Saturday 7 October 2023

The Current Cinema - Barrie Pattison tracks down CREATION OF THE GODS 1: KINGDOM OF STORMS (Wu Ershan, China, 2023) and JAWAN (Atlee Kumar, India, 2023)

Not so long ago we had unprecedented access to the films of China and India - and not a few more - in dedicated cinemas and video stores. Where did all that go? Well not really all that far. The multiplexes now run their product in late sessions, sometimes to empty houses and occasionally in ones sold out.

Wu Ershan’s grim new Block Buster Creation of the Gods I: Kingdom of Storms is getting a down town first run. This one offers monster budget myth as special effects piece and is being touted as the second biggest earner in the history of the Chinese film. Actually it logs in about number twenty eight but its owners are talking it up big with an eye to the overseas market - European musical scoring and script participation by James Schamus, long time collaborator with Ang Lee, including Crouching Tiger Hidden Dragon.

The film opens with the usual captions on graphics explaining the descent of the Shang Dynasty from the Gods, to rule a China divided into four territories, the governor of each having to send a non heir son to the Shang court to participate in the hostage Legion of the Disinherited. It is this that the Shang ruler sends against a rebel province (where have I heard that description before?) under the command of his own son Fei Xiang who is scornful when the commanders are repulsed by a fire barrier, which their horses will not cross and sends them back with the animals blindfolded.

The now defeated governor is pursued by two of the Legion Commander sons who overtake him and his alluring daughter Narana, who they feel it would be wasteful to slaughter with her father. They bring her back to Fei Xiang for his victory celebration. Bad move guys! Her pupils narrow to those of a cat. Yes she’s a Fairy Fox in human form, who sets about bewitching the macho leader. His solution to the disturbances is to have a massive funeral pyre which - promises, promises - he will ascend to assuage the wrath of the Gods.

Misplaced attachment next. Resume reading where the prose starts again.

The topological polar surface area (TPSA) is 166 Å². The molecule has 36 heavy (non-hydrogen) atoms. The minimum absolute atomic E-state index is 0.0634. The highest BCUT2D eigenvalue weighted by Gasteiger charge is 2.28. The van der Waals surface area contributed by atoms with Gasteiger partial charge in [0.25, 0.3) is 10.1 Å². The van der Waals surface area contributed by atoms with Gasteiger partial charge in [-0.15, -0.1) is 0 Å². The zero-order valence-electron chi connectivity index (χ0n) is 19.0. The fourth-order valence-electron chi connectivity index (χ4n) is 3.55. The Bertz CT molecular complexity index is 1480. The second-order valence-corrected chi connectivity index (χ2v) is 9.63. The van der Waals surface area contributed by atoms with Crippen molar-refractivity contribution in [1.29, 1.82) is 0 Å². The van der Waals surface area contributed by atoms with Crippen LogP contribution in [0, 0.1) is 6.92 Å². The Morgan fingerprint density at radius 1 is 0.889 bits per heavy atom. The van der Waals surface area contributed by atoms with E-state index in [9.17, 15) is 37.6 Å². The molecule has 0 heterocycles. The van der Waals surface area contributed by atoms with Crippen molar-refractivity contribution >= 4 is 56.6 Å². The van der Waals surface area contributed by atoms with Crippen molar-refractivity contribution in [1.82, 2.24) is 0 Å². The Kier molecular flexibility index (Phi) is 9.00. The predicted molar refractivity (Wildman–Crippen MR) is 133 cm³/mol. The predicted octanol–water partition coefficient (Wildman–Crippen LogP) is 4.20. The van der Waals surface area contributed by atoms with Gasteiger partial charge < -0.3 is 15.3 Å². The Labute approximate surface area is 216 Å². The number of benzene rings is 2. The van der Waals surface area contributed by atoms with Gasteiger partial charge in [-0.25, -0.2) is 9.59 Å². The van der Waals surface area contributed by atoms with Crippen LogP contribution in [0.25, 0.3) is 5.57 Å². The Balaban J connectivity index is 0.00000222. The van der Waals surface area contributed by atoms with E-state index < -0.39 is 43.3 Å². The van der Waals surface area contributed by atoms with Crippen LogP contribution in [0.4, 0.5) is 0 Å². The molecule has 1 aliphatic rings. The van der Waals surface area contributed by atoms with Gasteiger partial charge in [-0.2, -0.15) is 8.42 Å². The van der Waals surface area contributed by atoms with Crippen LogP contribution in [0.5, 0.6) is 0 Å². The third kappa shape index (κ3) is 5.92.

It’s not long before people are assassinating their children or parents as part of the royal power struggle and the concerned gods dispatch ancient sage comedian Huang Bo, in loads of make up, with the enchanted message stick, to impose control. The convoluted plot is spaced by mass action footage and, rather better, a bit of erotic by-play like the scene of the power couple bathing together naked in the milky pool with Narana’s floor length hair trailing in a circle round them. 

It looks like things get sorted but a couple of epilogues tell us that the fox demon will have it all going again for part two.

We recognise a mash up of Shakespeare, Eisenstein, John Woo and Kurosawa (the fake head in the bag is instantly Ran). Westerners would be battling to follow events or to find a focal point for their sympathies in three hours of all this violence within families. Origins in the Chinese classic “Investiture of the Gods” from sixteen hundred AD would be known to its home audience, if not from the original, then from adaptations like the Xu An’s 2016 Feng Shen Bang / League of Gods 3D, which similarly buried Bingbing Fan and Jet Li in CG effects work.